I spent the next few years digging deep within my soul to unearth my true self--the authentic me who celebrates the worthiness and equality of all people. The me who knows we all deserve to be who we are, not who others want and expect us to be. It was only when I embraced this true self that I regained my life. It meant shedding many of the beliefs I had espoused for decades—beliefs about what it means to be gay, and what it means to treat people with dignity and respect.
Jody Hice, the Georgia pastor and radio host who recently won the GOP nomination to succeed Paul Broun in the U.S. House, appeared on TBN’s “Praise The Lord” program in 2003 to promote his campaign to defy “judicial terrorists” by placing copies of Ten Commandments in public buildings.
While speaking to host Ben Kinchlow, Hice alleged that Satan is “infiltrating our society” through efforts to separate church and state and is behind judges who have “chipped away” at “our Christian rights.”
Hice also warned that the world is in the Last Days: “We have very few years, I certainly can’t put any time limit, but as rapidly as our world is changing and our nation is changing, we have little time.”
He added that America is transforming into Europe, a continent so overcome with “depravity” that “you can feel the darkness with the removal of God from society.”
Warren Throckmorton has dug up video of the Institute on the Constitution’s Michael Peroutka — the GOP candidate for a seat on a Maryland county council — speaking at the 2012 conference of the secessionist League of the South, and it’s a doozy.
Peroutka’s ties with the League of the South are hardly a secret — he used to sit on the group’s board and has asked for its members help in his campaign — but in his 2012 speech, he made it clear that he agrees with the group’s stand that the South may need to secede and cause the “destruction” of the current “regime.”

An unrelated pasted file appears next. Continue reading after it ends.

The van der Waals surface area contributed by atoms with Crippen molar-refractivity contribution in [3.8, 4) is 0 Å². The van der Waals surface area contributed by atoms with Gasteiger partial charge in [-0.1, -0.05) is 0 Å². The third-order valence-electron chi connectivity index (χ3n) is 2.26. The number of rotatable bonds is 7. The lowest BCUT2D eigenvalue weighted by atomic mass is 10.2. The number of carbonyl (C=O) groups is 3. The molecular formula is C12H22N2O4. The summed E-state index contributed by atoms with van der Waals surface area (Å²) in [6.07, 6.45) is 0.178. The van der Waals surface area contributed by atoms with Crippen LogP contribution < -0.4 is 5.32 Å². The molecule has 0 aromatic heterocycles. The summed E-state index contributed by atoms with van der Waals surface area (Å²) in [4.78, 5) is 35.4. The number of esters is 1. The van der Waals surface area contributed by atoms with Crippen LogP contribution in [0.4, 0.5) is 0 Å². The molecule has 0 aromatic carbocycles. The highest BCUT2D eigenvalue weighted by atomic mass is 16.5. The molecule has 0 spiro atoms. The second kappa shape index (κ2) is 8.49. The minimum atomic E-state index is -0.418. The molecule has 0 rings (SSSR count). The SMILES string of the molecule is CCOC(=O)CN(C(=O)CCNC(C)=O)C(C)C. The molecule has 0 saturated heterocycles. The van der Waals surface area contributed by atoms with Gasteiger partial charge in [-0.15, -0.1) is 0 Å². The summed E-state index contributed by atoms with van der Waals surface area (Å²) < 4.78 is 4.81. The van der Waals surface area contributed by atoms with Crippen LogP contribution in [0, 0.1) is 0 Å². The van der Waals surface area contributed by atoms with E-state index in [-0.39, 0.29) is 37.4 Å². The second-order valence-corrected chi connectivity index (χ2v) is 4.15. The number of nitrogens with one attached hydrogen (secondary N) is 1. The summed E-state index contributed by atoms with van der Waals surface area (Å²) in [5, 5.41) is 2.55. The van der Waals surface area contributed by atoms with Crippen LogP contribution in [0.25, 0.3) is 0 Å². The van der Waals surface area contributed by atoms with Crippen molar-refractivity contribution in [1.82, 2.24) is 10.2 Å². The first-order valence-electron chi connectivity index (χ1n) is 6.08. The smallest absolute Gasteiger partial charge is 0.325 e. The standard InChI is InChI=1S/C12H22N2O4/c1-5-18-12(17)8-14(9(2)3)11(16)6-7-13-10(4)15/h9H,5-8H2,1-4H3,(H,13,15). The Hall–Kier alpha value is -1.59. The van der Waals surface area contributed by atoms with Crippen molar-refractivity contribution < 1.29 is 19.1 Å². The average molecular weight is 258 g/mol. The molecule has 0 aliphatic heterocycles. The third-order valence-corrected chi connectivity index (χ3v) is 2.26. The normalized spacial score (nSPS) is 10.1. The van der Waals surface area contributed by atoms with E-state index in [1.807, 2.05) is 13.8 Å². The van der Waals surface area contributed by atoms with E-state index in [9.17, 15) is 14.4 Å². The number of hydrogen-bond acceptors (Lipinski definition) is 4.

“I don’t disagree with Dr. Hill at all that this regime is beyond reform,” he told the crowd, referring to League of the South president Michael Hill. But he told group members he was concerned that what he calls the "biblical view" of government should “survive the secession.”
“I don’t want people from League of the South to think for one minute that I’m about reforming the current regime, or studying the Constitution is about reforming the current regime,” he said. “I, like many of you, and like Patrick Henry, probably have come to the conclusion that we smelled a rat from the beginning.”
He then asked the crowd to “stand for the national anthem”…and led the crowd in a spirited rendition of “Dixie.”
Peroutka’s influence on the Religious Right extends beyond his foray into local politics. He was the 2004 Constitution Party nominee for president, he is a great ally and funder of Religious Right hero and Alabama Chief Justice Roy Moore, he makes a weekly appearance with influential Iowa conservative talk show host Steve Deace (and recently helped Deace launch a new fetal “personhood” group), and he recently donated a $1 million dinosaur skeleton to the Creation Museum.
Late last week, the Republican candidate for county executive in Anne Arundel County, Maryland, where Peroutka is running for office, asked Peroutka to resign from the League of the South because his membership “could be considered racist.”